It is also urged that the suit is one against the United States. This contention we think is not tenable. The claim here is that the appellant is acting ultra vires the statute and hence the suit is not one against the United States. Mine Safety Appliances Co. v. Forrestal, 326 U.S. 371, 694, 66 S.Ct. 219, 90 L.Ed. 140; Land v. Dollar, 330 U.S. 731, 67 S.Ct. 1009, 91 L.Ed. 1209.

The Housing and Rent Act of 1947, 50 U.S.C.A. 1881 et seq., provides, among other things, as follows:

"The term `controlled housing accommodations' means housing accommodations in any defense-rental area, except that it does not include * * *

"(2) any motor court, or any part thereof; any trailer or trailer space, or any part thereof; or any tourist home serving transient guests exclusively, or any part thereof; * * *."

The Housing and Rent Act of 1949, Section 202(c) 50 U.S.C.A.Appendix, ยง 1892(c), provides inter alia,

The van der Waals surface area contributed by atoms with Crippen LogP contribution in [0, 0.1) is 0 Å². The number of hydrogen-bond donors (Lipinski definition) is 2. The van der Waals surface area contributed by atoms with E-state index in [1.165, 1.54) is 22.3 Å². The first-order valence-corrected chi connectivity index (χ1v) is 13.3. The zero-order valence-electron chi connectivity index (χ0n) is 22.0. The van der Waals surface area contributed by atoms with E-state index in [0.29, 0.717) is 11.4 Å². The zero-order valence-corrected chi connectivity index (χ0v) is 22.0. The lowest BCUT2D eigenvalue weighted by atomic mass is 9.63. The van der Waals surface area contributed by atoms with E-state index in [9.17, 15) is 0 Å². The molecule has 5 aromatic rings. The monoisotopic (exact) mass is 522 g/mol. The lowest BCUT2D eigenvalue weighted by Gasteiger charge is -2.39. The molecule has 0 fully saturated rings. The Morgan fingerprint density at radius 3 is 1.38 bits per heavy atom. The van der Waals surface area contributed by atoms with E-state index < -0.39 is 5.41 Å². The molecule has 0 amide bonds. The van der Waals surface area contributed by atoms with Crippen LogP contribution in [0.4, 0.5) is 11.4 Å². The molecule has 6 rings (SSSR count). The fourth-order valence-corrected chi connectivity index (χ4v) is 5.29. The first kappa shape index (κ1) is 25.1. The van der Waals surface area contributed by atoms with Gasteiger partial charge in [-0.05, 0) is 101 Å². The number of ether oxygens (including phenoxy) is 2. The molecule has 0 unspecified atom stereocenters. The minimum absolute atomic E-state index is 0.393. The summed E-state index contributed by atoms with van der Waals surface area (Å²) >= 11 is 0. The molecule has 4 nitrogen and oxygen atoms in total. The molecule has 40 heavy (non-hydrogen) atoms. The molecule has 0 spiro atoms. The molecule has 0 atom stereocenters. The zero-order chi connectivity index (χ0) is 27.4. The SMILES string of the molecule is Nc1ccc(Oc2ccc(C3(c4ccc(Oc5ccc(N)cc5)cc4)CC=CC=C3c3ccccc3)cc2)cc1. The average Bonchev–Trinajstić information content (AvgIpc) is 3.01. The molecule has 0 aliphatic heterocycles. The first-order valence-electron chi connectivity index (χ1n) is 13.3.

*128 "The term `controlled housing accommodations' means housing accommodations in any defense-rental area, except that it does not include * * *

"(2) any motor court, or any part thereof; any trailer, or trailer space, used exclusively for transient occupancy."

It is apparently the contention of appellant that housing accommodations, to qualify for decontrol as a motor court, must have been a motor court on June 30, 1947. This is not only the contention of the appellant on this appeal but the Housing Expediter has declared this as his interpretation of the law. There is no language in the Act referring to any specific date. The argument so far as it refers to the Act of 1947 is to the effect that the Act refers only to a period immediately preceding its enactment. The Act of 1947 was repealed by the Act of 1948 and that Act took effect as of date March 31, 1948. At that time appellee's premises had assumed the status of a motor court and was in full operation as such. We think that under the Act of 1947 and the amendatory Act of 1948 the premises here involved were clearly excluded and appellant's attempt by interpretation to include them is wholly without warrant.